Esports has exploded in recent years, as big brand names continue to invest in the competitive gaming field.
All-Star eSports League is trying to capitalize on the expansion by catering to students, particularly high schoolers.
“A lot of high schools find that link between STEM [science, technology, engineering, and mathematics] interest and eSports. So that's why they're getting interest, at least in the high school scene,” 17-year-old CEO of All-Star eSports League Jordan Zietz tells YFi AM.
Zietz says that exposing kids at this age to eSports can help prepare them for the future.
“Particularly, in STEM, I think what's super interesting about the advance there is that not only are people kind of preparing for jobs, but STEM jobs are more entrepreneurial in nature,” he says.
Zietz says his company has adapted to fit the high school mold, and further differentiates itself from competitors by being the only free high school eSports league. The company also offers “several million dollars in scholarship prizing, peripheral upgrades, grants, and more for our students,” says Zietz.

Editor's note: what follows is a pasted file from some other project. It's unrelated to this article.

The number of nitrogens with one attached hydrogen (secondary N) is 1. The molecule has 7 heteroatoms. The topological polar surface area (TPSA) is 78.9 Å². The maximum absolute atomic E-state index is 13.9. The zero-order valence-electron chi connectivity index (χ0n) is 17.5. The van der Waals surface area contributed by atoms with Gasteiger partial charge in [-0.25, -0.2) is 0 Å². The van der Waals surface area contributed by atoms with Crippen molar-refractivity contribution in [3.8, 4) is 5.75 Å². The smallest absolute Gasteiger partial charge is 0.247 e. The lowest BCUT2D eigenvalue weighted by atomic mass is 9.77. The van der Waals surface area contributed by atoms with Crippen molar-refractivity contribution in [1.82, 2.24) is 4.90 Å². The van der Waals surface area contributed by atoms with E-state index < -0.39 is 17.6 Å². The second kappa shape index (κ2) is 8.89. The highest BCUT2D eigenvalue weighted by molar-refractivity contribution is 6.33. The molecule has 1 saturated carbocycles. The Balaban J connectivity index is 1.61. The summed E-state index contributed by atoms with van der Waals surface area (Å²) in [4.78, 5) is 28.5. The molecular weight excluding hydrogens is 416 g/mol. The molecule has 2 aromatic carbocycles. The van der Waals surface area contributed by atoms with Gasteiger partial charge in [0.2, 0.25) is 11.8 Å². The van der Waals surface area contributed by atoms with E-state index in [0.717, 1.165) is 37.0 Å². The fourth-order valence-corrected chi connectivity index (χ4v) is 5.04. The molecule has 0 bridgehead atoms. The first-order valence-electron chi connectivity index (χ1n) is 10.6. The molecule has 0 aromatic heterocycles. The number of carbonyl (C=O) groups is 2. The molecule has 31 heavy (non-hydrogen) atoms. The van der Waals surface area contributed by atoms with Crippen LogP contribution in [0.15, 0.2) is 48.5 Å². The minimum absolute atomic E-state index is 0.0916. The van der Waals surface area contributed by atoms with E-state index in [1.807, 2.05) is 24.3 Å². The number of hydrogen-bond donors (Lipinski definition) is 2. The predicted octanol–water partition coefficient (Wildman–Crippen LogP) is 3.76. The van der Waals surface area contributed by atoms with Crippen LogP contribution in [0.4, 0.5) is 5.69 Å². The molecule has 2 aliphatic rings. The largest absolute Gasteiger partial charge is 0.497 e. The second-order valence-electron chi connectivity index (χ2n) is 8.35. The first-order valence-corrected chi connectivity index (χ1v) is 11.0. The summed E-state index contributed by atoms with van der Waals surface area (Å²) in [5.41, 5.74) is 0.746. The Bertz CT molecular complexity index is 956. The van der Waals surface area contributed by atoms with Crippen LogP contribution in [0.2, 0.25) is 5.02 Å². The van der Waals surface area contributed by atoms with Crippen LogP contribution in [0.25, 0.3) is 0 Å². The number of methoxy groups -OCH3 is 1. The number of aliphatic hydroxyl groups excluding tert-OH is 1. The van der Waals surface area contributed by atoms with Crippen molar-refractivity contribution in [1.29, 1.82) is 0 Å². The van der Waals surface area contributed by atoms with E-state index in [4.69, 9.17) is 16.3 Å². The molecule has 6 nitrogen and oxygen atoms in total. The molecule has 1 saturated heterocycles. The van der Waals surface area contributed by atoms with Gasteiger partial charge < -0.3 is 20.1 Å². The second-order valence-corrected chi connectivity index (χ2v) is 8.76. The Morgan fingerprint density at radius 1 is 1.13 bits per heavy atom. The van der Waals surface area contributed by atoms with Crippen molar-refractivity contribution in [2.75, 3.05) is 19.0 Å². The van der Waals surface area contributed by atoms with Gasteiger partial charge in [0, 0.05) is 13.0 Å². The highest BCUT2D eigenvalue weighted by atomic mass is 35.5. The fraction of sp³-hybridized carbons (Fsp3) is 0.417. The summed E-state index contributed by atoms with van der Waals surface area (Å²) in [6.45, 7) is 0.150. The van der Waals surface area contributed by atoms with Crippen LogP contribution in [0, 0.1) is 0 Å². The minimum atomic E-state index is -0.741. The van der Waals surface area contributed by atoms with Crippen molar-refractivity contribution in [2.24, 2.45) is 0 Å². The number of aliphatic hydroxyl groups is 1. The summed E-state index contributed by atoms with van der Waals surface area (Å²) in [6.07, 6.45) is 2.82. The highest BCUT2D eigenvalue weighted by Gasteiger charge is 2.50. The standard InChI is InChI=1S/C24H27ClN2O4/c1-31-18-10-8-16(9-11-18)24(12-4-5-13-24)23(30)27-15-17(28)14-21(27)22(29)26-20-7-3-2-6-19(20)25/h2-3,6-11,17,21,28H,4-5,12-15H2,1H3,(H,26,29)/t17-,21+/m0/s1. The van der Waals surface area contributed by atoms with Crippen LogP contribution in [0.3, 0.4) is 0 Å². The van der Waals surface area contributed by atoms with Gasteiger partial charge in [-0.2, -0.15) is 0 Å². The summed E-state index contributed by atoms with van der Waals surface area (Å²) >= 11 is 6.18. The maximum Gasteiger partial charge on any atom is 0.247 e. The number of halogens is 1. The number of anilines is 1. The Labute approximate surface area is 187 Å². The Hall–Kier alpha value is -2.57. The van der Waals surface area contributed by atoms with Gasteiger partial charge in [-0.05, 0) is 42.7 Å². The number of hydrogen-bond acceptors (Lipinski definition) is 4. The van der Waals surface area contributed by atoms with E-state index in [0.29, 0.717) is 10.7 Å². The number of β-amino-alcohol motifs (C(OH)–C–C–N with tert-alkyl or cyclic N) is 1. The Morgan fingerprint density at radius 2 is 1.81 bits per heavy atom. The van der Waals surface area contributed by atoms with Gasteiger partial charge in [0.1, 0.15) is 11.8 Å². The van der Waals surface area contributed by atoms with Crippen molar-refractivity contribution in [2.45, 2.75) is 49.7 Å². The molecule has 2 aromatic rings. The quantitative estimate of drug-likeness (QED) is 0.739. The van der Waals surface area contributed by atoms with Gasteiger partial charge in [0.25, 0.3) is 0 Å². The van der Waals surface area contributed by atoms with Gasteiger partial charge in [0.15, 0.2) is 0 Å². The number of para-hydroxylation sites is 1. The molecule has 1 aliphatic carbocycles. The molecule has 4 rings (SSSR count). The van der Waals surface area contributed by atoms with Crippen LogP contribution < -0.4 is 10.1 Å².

With technology taking on a larger role in future jobs, Zietz says the importance of eSports is growing, and can be linked to future interest in STEM jobs.
“It's less trying to fit into a role, when you're pursuing a STEM job, and more you're trying to change the world,” he says.
“That's why I think the link between eSports and STEM is incredibly relevant because eSports teams and players are very resourceful, innovative, and they constantly have to think on their feet,” he adds.
Earlier this year, a report by gaming analytics firm Newzoo projected that global esports revenue will hit $1.1 billion this year — a 27% spike since 2018, as Reuters reported.
McKenzie DeGroot is a producer at Yahoo Finance. Follow her on Twitter: @degrootmckenzie